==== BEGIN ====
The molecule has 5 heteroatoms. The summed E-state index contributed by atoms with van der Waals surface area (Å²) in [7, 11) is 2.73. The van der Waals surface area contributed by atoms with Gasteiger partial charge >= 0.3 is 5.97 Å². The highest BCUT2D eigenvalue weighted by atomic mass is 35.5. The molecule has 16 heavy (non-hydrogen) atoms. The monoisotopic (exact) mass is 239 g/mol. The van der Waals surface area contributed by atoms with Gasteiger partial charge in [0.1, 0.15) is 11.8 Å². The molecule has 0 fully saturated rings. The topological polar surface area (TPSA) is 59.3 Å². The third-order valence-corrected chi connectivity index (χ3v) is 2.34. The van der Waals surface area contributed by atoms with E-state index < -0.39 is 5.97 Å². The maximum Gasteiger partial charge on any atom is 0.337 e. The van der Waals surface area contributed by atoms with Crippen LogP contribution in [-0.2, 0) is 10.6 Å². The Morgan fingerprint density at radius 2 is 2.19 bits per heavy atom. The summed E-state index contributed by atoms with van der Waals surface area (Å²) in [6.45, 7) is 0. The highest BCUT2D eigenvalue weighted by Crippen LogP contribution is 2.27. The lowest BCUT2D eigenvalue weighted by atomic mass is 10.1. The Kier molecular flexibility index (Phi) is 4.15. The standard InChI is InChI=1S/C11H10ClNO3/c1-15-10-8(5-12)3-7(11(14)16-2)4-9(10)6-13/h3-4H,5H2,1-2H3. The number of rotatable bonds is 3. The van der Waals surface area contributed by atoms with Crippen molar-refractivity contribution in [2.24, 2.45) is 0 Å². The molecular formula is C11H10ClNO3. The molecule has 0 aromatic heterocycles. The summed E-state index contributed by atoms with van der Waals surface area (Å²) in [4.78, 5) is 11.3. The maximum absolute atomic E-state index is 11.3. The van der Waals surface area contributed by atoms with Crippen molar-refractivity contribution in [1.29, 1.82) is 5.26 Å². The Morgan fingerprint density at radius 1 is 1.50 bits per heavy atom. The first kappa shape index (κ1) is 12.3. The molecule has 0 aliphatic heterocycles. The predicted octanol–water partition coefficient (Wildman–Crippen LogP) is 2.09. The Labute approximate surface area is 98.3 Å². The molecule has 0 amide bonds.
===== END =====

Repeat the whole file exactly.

The molecule has 5 heteroatoms. The summed E-state index contributed by atoms with van der Waals surface area (Å²) in [7, 11) is 2.73. The van der Waals surface area contributed by atoms with Gasteiger partial charge >= 0.3 is 5.97 Å². The highest BCUT2D eigenvalue weighted by atomic mass is 35.5. The molecule has 16 heavy (non-hydrogen) atoms. The monoisotopic (exact) mass is 239 g/mol. The van der Waals surface area contributed by atoms with Gasteiger partial charge in [0.1, 0.15) is 11.8 Å². The molecule has 0 fully saturated rings. The topological polar surface area (TPSA) is 59.3 Å². The third-order valence-corrected chi connectivity index (χ3v) is 2.34. The van der Waals surface area contributed by atoms with E-state index < -0.39 is 5.97 Å². The maximum Gasteiger partial charge on any atom is 0.337 e. The van der Waals surface area contributed by atoms with Crippen LogP contribution in [-0.2, 0) is 10.6 Å². The Morgan fingerprint density at radius 2 is 2.19 bits per heavy atom. The summed E-state index contributed by atoms with van der Waals surface area (Å²) in [6.45, 7) is 0. The highest BCUT2D eigenvalue weighted by Crippen LogP contribution is 2.27. The lowest BCUT2D eigenvalue weighted by atomic mass is 10.1. The Kier molecular flexibility index (Phi) is 4.15. The standard InChI is InChI=1S/C11H10ClNO3/c1-15-10-8(5-12)3-7(11(14)16-2)4-9(10)6-13/h3-4H,5H2,1-2H3. The number of rotatable bonds is 3. The van der Waals surface area contributed by atoms with Crippen molar-refractivity contribution in [2.24, 2.45) is 0 Å². The molecular formula is C11H10ClNO3. The molecule has 0 aromatic heterocycles. The summed E-state index contributed by atoms with van der Waals surface area (Å²) in [4.78, 5) is 11.3. The maximum absolute atomic E-state index is 11.3. The van der Waals surface area contributed by atoms with Crippen molar-refractivity contribution in [1.29, 1.82) is 5.26 Å². The Morgan fingerprint density at radius 1 is 1.50 bits per heavy atom. The first kappa shape index (κ1) is 12.3. The molecule has 0 aliphatic heterocycles. The predicted octanol–water partition coefficient (Wildman–Crippen LogP) is 2.09. The Labute approximate surface area is 98.3 Å². The molecule has 0 amide bonds.